There is much mention of the Vietnam War in this book, including one character saying in passing, “the toughest job in Nam was being a nurse.” There’s also this comment about high-tech weapons: “If we’d had this stuff in Nam, there’s no telling.” John Wayne gets a mention, and typical nicknames are used for characters, such as “Pinto,” who has a wine stain birthmark on his face.

My favorite comment in this book about the war is that “in Vietnam, we often slept with one eye open. People don’t believe it’s possible. Believe me, it is.” Maybe Tarzan could do it, but it’s hard to believe that recon teams in the bush would get any real sleep, one-eyed or two. If you do believe that anyone can sleep with one eye open, perhaps this is the book for you.

There will be four more of them featuring Jacob Steiner. That’s both a warning and a promise.

—David Willson

Memory Lane: The 60’s by John Leone

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John Leone’s novel, Memory Lane: the 60’s (CreateSpace, 356 pp., $16.99, paper; $6.99, Kindle), is a large book dealing with American popular culture, mostly from 1962-64. The Vietnam War does not rear its ugly head until near the end of the book.

To wit this passage from 1964: “Louie strolled down and gleefully told us that by this time next year, we’d be fighting a war in some place called Vietnam. It seemed the North Vietnamese had fired on one of our ships over in Asia.”

“By the end of 1965,” Leone writes, “almost all of us had received our notices.”

That’s exactly how it happened to me. My notice arrived late in December 1965, I accepted induction into the Army because that is what my grandfather, Homer Willson, had done. I didn’t wish to be a Marine like my father or to go into the Navy like my Uncle Roy.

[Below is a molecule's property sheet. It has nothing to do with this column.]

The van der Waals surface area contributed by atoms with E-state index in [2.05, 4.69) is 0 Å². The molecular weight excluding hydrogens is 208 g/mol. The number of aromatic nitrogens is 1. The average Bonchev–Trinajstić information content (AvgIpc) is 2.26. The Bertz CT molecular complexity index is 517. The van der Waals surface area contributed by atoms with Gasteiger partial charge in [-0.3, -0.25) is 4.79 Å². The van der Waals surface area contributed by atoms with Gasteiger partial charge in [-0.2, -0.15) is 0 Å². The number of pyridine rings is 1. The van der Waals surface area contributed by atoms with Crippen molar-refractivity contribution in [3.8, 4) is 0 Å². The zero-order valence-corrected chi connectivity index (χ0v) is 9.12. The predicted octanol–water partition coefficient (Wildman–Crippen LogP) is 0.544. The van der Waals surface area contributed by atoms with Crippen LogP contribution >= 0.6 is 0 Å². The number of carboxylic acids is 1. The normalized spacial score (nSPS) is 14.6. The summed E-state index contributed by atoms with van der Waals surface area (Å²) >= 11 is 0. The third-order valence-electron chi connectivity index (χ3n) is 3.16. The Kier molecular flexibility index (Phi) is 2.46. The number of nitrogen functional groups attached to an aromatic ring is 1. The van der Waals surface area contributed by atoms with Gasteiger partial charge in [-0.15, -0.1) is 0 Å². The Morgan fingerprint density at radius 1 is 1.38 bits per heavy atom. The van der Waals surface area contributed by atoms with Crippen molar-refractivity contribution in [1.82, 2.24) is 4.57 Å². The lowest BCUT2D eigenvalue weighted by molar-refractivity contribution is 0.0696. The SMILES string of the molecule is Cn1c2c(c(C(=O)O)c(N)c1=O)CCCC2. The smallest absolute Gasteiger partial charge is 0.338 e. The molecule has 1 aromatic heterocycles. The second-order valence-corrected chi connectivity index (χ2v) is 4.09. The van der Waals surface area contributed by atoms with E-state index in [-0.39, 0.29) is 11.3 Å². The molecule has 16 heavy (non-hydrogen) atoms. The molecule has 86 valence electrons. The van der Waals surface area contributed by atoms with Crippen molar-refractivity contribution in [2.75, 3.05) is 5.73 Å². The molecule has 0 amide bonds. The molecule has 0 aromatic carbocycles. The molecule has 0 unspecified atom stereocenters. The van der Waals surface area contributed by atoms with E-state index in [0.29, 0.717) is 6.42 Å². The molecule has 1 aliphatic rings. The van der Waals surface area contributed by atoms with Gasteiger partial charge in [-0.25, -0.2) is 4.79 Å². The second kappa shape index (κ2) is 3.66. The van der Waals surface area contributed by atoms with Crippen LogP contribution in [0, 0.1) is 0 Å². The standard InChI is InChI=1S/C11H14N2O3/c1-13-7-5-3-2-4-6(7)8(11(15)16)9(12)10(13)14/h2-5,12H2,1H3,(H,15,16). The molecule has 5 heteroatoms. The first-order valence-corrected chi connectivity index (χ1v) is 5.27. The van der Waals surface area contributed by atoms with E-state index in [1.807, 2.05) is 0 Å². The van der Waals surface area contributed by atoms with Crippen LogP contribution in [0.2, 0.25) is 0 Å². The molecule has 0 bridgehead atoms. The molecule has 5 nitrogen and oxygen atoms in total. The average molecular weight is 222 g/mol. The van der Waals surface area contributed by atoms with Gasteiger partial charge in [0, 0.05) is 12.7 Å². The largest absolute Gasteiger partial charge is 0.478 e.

Leone was told that because he broke his arm, when the cast came off and he’d done some rehab, he’d have a chance to re-enlist and be moved up to Specialist 6th class with a bonus of $8,000.  Not an offer that came my way. Far from it.

With the Vietnam War only arriving near the end, the bulk of the book deals with such early sixties subjects as rock and roll and there are references to “Teen Angel,” “Under the Boardwalk,” “Little Deuce Coupe,” and “My Boyfriend’s Back.” That old standby, “Soldier Boy,”  pops up on page 333.

This work of comedic fiction is described as being “fictionalized, some exaggerated and some (hopefully) funny.” That’s honest enough.  I would have liked Leone to tell us about his background. On his website, Leone reports that he served in the Army as a helicopter crew chief and mechanic in the Vietnam War. In this book he chooses not to let the reader know that. His previous book was a Vietnam War memoir, Us Guys: The Army in the 60s

This book would have benefited from photos, but alas, there are none. There are things to enjoy here, but the story is so personal that some things slide by with little impact.

I recommend this book to those who don’t let anything about the 60s elude them.

The author’s website is johnleonebooks.com

—David Willson

My Grandfather’s War by Glyn Harper and Jenny Cooper

My Grandfather’s War (EK Books, 32 pp., $17.99), tells a moving story (for six-to-nine year olds) that centers on a conversation between an eight-year-old girl and her grandfather after the child learns that he had been wounded in the Vietnam War. This picture book with minimal text is beautifully written by Glyn Harper, a post-Vietnam War veteran who is one of New Zealand’s best-known military historians. Jenny Cooper provides gentle, moving illustrations.

“Why did you go to fight in Vietnam?” the little girl asks. The grandfather’s answers are pitch perfect:

“My father and both my grandfathers had fought in a war and I thought that the war in Vietnam was my turn to go,” he says. “I thought the war would be exciting and that nothing bad would happen to me. I didn’t think I would get hurt.”